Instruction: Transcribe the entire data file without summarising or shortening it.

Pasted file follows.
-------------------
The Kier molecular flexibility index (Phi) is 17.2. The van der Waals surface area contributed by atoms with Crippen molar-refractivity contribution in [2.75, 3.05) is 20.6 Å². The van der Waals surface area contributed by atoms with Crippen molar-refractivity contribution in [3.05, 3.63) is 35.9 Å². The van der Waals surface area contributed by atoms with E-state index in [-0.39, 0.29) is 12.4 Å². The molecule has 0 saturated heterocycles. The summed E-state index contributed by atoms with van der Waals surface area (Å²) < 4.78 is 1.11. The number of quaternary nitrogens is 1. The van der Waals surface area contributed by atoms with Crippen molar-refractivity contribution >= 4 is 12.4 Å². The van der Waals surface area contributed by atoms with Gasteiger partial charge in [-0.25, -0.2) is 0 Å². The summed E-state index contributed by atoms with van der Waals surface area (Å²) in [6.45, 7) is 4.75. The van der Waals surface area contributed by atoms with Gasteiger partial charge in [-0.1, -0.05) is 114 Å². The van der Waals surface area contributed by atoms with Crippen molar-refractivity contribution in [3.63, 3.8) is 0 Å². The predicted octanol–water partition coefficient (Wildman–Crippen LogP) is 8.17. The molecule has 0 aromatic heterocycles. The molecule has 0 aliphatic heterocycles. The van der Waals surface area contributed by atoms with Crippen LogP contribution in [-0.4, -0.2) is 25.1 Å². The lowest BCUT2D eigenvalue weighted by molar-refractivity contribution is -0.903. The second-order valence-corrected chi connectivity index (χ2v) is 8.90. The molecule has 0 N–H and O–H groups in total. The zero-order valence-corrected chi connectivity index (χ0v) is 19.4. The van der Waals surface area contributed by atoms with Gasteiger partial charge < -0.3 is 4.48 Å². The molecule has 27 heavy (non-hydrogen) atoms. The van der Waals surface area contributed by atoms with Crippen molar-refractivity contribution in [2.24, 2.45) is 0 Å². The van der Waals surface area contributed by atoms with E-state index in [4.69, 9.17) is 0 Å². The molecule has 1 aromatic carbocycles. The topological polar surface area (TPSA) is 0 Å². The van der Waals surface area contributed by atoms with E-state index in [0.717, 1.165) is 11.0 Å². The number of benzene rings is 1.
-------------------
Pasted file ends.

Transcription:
The Kier molecular flexibility index (Phi) is 17.2. The van der Waals surface area contributed by atoms with Crippen molar-refractivity contribution in [2.75, 3.05) is 20.6 Å². The van der Waals surface area contributed by atoms with Crippen molar-refractivity contribution in [3.05, 3.63) is 35.9 Å². The van der Waals surface area contributed by atoms with E-state index in [-0.39, 0.29) is 12.4 Å². The molecule has 0 saturated heterocycles. The summed E-state index contributed by atoms with van der Waals surface area (Å²) < 4.78 is 1.11. The number of quaternary nitrogens is 1. The van der Waals surface area contributed by atoms with Crippen molar-refractivity contribution >= 4 is 12.4 Å². The van der Waals surface area contributed by atoms with Gasteiger partial charge in [-0.25, -0.2) is 0 Å². The summed E-state index contributed by atoms with van der Waals surface area (Å²) in [6.45, 7) is 4.75. The van der Waals surface area contributed by atoms with Gasteiger partial charge in [-0.1, -0.05) is 114 Å². The van der Waals surface area contributed by atoms with Crippen molar-refractivity contribution in [3.63, 3.8) is 0 Å². The predicted octanol–water partition coefficient (Wildman–Crippen LogP) is 8.17. The molecule has 0 aromatic heterocycles. The molecule has 0 aliphatic heterocycles. The van der Waals surface area contributed by atoms with Crippen LogP contribution in [-0.4, -0.2) is 25.1 Å². The lowest BCUT2D eigenvalue weighted by molar-refractivity contribution is -0.903. The second-order valence-corrected chi connectivity index (χ2v) is 8.90. The molecule has 0 N–H and O–H groups in total. The zero-order valence-corrected chi connectivity index (χ0v) is 19.4. The van der Waals surface area contributed by atoms with Gasteiger partial charge < -0.3 is 4.48 Å². The molecule has 27 heavy (non-hydrogen) atoms. The van der Waals surface area contributed by atoms with Crippen molar-refractivity contribution in [2.24, 2.45) is 0 Å². The van der Waals surface area contributed by atoms with E-state index in [4.69, 9.17) is 0 Å². The molecule has 1 aromatic carbocycles. The topological polar surface area (TPSA) is 0 Å². The van der Waals surface area contributed by atoms with E-state index in [0.717, 1.165) is 11.0 Å². The number of benzene rings is 1.